It All Happens At The Flagpole

“I’ll meet you at the flag pole.” These were the infamous words associated with every fight at my elementary school; fights that almost never happened.

This had more to do with typical childhood forgetfulness than cowardice. When the final bell rang, all anybody could think about was candy and playing. We had no time for fighting when school had already robbed our day of precious playtime. This didn’t stop us from throwing around those words as if there were some actual weight behind them, though. What better place than the base of the gleaming steal to prove ones firmness. I can still picture it in my mind; the thought of me standing triumphant over my fallen foe, Old Glory waving steadily to the roar of my congratulatory schoolmates, the girls looking on, wanting only me despite that fact that it was Matt Kennard who won the boys foot race in co-ed PE. (Dang that Neil Kennard!) Perhaps every boy had this very thought, which would explain the popularity of making the flagpole the designated fight location.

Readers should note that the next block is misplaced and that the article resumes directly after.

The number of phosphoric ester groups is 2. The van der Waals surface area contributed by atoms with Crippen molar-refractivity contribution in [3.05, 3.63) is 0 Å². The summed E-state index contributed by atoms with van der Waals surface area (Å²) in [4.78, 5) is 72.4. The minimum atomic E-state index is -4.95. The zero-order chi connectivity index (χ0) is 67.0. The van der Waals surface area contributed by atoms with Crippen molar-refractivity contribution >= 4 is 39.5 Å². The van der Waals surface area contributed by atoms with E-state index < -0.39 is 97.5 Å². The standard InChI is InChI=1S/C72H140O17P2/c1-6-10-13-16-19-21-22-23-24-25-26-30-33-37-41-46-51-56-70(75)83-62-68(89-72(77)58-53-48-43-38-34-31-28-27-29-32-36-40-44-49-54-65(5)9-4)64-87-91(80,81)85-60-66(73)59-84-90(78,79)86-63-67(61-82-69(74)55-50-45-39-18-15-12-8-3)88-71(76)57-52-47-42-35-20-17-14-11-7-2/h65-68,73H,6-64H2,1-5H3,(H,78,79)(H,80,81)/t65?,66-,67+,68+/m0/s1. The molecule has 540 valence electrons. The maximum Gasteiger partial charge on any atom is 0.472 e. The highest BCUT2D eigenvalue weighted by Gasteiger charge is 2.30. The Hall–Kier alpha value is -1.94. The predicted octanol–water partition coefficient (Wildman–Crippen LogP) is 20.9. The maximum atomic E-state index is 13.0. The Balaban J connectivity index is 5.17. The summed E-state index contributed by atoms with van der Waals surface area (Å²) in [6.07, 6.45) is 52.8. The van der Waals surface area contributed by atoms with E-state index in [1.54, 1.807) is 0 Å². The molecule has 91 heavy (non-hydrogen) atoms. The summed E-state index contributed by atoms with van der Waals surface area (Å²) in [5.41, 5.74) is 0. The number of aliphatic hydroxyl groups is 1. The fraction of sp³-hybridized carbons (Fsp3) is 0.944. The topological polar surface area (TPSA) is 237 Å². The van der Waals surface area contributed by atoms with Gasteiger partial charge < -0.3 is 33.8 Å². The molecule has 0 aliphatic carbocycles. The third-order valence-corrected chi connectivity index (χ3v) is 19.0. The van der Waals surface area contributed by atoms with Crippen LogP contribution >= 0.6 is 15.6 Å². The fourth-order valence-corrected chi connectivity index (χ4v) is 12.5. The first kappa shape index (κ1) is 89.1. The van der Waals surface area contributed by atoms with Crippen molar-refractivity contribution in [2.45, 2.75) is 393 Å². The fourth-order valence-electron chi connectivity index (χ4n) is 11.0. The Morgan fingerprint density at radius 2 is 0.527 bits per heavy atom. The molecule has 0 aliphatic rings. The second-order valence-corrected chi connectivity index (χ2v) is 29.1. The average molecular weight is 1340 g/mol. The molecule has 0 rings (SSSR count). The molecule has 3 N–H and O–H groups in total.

In fact the flagpole was the designated location for almost every activity: kissing, fighting, counting (for hide-n-go-seek), daring. There were many dares made and accepted at the base of the flagpole. That same Neil Kennard would eat absolutely anything, if he were dared first, of course… I mean, the boy had standards. And, if the dare didn’t have something to do with eating gross crap it probably had something to do with girls. Those girls, with whom, not three years ago, we had been taking baths with as neighborhood pals, had now, in a very short span of time become such a mystery, that when around them, we turned into even bigger idiots, and that’s sayin’ somethin’ when talking about seven year old boys.
As a young kid, life is all about schedules and routines; bedtime, bath time, mealtime, nap time. Our parents and teachers all worked very hard at creating and maintaining these rituals, so as to regulate evenly tempered children. But, to this day, one of the most influential rituals of my early years was flagpole time.

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